The Digital Era has opened up exciting possibilities for India. We have long been bedeviled by various divides: between rich and poor, city and village, literate and illiterate, besides larger socio-cultural ones. Much has been written about the digital divide – a new societal schism between those who possess digital devices and have the capability of using them and, on the other hand, those who do not. BharatNet – the newer, updated, and upgraded version of the National Optical Fibre Network (NOFN) will be the nation-wide broadband network to bridge this divide and unite Bharat and India. A network that can be used – and that is used – by each and every citizen, in every part of the country – 175 million broadband connections by the year 2017 and 600 million by the year 2020 at a minimum of 2 Mbps download speed, with higher speeds of at least 100 Mbps possible on demand, is dependent on the success of NOFN. The original project report on NOFN prepared by Telecommunications Consultants India Limited (TCIL) in 2011 estimated a uniform broadband speed of 100 Mbps across all gram panchayats (GPs) in the country. However, the growing demand for data and the proliferation of video – for both utility and entertainment purposes – as also the booming digital economy pointed to the need for even higher broadband capacities than envisioned earlier. The increasing dependence on digital networks and the ambitious vision of Digital India necessitates reliable, secure, and fast connectivity across the length and breadth of the country.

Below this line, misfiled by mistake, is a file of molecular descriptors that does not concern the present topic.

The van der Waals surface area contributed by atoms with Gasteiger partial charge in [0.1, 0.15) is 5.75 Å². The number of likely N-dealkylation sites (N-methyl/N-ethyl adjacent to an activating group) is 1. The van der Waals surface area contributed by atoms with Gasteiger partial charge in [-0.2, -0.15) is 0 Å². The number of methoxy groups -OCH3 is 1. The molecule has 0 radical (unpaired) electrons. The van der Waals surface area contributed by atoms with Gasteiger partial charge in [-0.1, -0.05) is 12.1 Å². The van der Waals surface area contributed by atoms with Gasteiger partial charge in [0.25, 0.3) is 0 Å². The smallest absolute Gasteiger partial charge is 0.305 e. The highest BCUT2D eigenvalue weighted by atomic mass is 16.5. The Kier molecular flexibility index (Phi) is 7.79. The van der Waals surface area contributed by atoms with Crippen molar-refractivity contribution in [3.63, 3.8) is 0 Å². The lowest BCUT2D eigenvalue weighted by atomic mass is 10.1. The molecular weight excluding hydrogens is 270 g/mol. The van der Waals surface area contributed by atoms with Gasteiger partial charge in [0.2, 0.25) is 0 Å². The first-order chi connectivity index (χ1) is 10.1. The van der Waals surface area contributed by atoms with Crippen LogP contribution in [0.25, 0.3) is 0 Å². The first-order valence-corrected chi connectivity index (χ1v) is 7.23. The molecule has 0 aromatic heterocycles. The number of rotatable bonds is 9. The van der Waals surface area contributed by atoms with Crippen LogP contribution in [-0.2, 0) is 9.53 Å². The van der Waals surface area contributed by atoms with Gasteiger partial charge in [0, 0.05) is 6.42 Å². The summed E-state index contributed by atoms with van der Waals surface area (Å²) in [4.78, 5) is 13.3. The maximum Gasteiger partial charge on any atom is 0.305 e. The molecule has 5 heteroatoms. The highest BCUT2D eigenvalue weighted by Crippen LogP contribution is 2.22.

It is these considerations of the enhanced role and needs of a nation-wide broadband network that have prompted the committee to re-examine the original architecture, capacity, reliability, and design of NOFN and to evolve this into the proposed BharatNet. This will be a robust, future-orientated network, with built-in possibilities of capacity enhancement.

Implementation

The project is planned in three phases.

Phase-I envisages providing one lakh GPs with broadband connectivity by laying underground OFC lines by March 2017.

Under Phase-II, connectivity will be provided to remaining 1.5 lakh GPs by December 2018. To speed up the implementation, it has been proposed to involve state public sector units along with the three existing central PSUs, BSNL, Power Grid Corporation, and RailTel, apart from providing connectivity. This will be done by using an optimal mix of underground fiber, fiber overpower lines, radio, and satellite media for providing broadband connectivity by all categories of service providers on non-discriminatory basis.

The laying of OFC over electricity poles is where the participation of states will be important. This is a new element of the BharatNet strategy as the mode of connectivity by aerial OFC has several advantages, including lower cost, speedier implementation, easy maintenance, and utilization of existing power line infrastructure. Further, in Phase-II, the last mile connectivity to citizens is proposed to be provided creating Wi-Fi hotspots in GPs. Andhra Pradesh has had success here; it has followed an innovative approach in using technology for mapping lines using resources of MGNREG scheme and those of the power department.

There will be advance funding to states for conducting GIS mapping of existing electricity lines for aerial OFC deployment. To enhance the usage of BharatNet, it has been proposed to utilize services of cable operators for last-mile connectivity too.